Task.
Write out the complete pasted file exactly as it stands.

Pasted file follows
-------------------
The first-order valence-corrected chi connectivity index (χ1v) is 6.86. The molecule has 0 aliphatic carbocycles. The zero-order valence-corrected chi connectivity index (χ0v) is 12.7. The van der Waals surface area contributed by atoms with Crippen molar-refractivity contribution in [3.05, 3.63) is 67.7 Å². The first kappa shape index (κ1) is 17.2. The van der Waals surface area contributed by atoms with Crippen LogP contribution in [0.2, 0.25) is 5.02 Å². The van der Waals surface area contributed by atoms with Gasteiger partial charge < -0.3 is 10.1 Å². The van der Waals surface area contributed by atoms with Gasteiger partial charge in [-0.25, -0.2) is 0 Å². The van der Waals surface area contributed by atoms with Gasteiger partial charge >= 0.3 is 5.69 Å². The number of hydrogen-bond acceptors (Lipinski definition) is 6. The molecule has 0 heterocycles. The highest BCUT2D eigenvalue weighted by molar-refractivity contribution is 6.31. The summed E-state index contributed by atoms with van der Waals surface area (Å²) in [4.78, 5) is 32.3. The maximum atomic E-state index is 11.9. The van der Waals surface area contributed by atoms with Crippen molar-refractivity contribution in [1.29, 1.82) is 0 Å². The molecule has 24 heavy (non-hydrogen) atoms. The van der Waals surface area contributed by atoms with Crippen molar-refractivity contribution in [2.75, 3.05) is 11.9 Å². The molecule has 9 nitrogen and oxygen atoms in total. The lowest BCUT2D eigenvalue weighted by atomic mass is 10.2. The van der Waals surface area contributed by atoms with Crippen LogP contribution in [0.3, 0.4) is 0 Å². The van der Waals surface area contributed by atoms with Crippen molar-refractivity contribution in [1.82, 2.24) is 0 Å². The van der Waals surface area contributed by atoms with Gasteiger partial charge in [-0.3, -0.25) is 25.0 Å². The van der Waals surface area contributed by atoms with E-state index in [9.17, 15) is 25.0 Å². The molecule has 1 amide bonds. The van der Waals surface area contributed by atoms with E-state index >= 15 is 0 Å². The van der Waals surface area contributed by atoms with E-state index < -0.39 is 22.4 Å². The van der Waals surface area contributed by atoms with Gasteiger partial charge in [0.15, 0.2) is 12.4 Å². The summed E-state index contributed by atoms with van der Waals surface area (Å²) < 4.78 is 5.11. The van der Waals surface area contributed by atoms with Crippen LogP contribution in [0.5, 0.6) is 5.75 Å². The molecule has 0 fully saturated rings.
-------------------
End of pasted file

The first-order valence-corrected chi connectivity index (χ1v) is 6.86. The molecule has 0 aliphatic carbocycles. The zero-order valence-corrected chi connectivity index (χ0v) is 12.7. The van der Waals surface area contributed by atoms with Crippen molar-refractivity contribution in [3.05, 3.63) is 67.7 Å². The first kappa shape index (κ1) is 17.2. The van der Waals surface area contributed by atoms with Crippen LogP contribution in [0.2, 0.25) is 5.02 Å². The van der Waals surface area contributed by atoms with Gasteiger partial charge < -0.3 is 10.1 Å². The van der Waals surface area contributed by atoms with Gasteiger partial charge in [-0.25, -0.2) is 0 Å². The van der Waals surface area contributed by atoms with Gasteiger partial charge >= 0.3 is 5.69 Å². The number of hydrogen-bond acceptors (Lipinski definition) is 6. The molecule has 0 heterocycles. The highest BCUT2D eigenvalue weighted by molar-refractivity contribution is 6.31. The summed E-state index contributed by atoms with van der Waals surface area (Å²) in [4.78, 5) is 32.3. The maximum atomic E-state index is 11.9. The van der Waals surface area contributed by atoms with Crippen molar-refractivity contribution in [1.29, 1.82) is 0 Å². The molecule has 24 heavy (non-hydrogen) atoms. The van der Waals surface area contributed by atoms with Crippen molar-refractivity contribution in [2.75, 3.05) is 11.9 Å². The molecule has 9 nitrogen and oxygen atoms in total. The lowest BCUT2D eigenvalue weighted by atomic mass is 10.2. The van der Waals surface area contributed by atoms with Crippen LogP contribution in [0.3, 0.4) is 0 Å². The van der Waals surface area contributed by atoms with Crippen molar-refractivity contribution in [1.82, 2.24) is 0 Å². The van der Waals surface area contributed by atoms with Gasteiger partial charge in [-0.3, -0.25) is 25.0 Å². The van der Waals surface area contributed by atoms with E-state index in [9.17, 15) is 25.0 Å². The molecule has 1 amide bonds. The van der Waals surface area contributed by atoms with E-state index >= 15 is 0 Å². The van der Waals surface area contributed by atoms with E-state index < -0.39 is 22.4 Å². The van der Waals surface area contributed by atoms with Gasteiger partial charge in [0.15, 0.2) is 12.4 Å². The summed E-state index contributed by atoms with van der Waals surface area (Å²) < 4.78 is 5.11. The van der Waals surface area contributed by atoms with Crippen LogP contribution in [0.5, 0.6) is 5.75 Å². The molecule has 0 fully saturated rings.